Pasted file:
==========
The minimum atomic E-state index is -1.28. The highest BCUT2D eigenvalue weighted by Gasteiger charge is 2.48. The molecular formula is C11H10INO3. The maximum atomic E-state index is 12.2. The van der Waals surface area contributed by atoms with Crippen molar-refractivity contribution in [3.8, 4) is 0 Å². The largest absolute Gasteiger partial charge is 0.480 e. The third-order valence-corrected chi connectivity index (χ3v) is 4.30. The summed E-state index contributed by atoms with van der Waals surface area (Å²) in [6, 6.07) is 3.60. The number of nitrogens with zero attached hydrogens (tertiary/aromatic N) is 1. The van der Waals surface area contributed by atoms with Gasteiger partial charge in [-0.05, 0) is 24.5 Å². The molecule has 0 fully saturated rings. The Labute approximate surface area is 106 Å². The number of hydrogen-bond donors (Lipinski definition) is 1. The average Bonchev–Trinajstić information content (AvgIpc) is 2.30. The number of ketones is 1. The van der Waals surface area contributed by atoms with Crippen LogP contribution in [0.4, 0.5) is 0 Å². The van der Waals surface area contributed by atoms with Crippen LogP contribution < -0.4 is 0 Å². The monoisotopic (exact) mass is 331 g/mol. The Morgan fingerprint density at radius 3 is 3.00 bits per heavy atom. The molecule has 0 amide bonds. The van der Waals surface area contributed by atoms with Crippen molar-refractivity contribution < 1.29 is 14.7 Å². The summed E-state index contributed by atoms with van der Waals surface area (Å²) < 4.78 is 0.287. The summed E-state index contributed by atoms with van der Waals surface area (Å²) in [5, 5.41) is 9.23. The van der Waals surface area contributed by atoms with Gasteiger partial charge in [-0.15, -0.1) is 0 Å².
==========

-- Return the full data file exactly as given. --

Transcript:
The minimum atomic E-state index is -1.28. The highest BCUT2D eigenvalue weighted by Gasteiger charge is 2.48. The molecular formula is C11H10INO3. The maximum atomic E-state index is 12.2. The van der Waals surface area contributed by atoms with Crippen molar-refractivity contribution in [3.8, 4) is 0 Å². The largest absolute Gasteiger partial charge is 0.480 e. The third-order valence-corrected chi connectivity index (χ3v) is 4.30. The summed E-state index contributed by atoms with van der Waals surface area (Å²) in [6, 6.07) is 3.60. The number of nitrogens with zero attached hydrogens (tertiary/aromatic N) is 1. The van der Waals surface area contributed by atoms with Gasteiger partial charge in [-0.05, 0) is 24.5 Å². The molecule has 0 fully saturated rings. The Labute approximate surface area is 106 Å². The number of hydrogen-bond donors (Lipinski definition) is 1. The average Bonchev–Trinajstić information content (AvgIpc) is 2.30. The number of ketones is 1. The van der Waals surface area contributed by atoms with Crippen LogP contribution in [0.4, 0.5) is 0 Å². The van der Waals surface area contributed by atoms with Crippen LogP contribution < -0.4 is 0 Å². The monoisotopic (exact) mass is 331 g/mol. The Morgan fingerprint density at radius 3 is 3.00 bits per heavy atom. The molecule has 0 amide bonds. The van der Waals surface area contributed by atoms with Crippen molar-refractivity contribution < 1.29 is 14.7 Å². The summed E-state index contributed by atoms with van der Waals surface area (Å²) < 4.78 is 0.287. The summed E-state index contributed by atoms with van der Waals surface area (Å²) in [5, 5.41) is 9.23. The van der Waals surface area contributed by atoms with Gasteiger partial charge in [-0.15, -0.1) is 0 Å².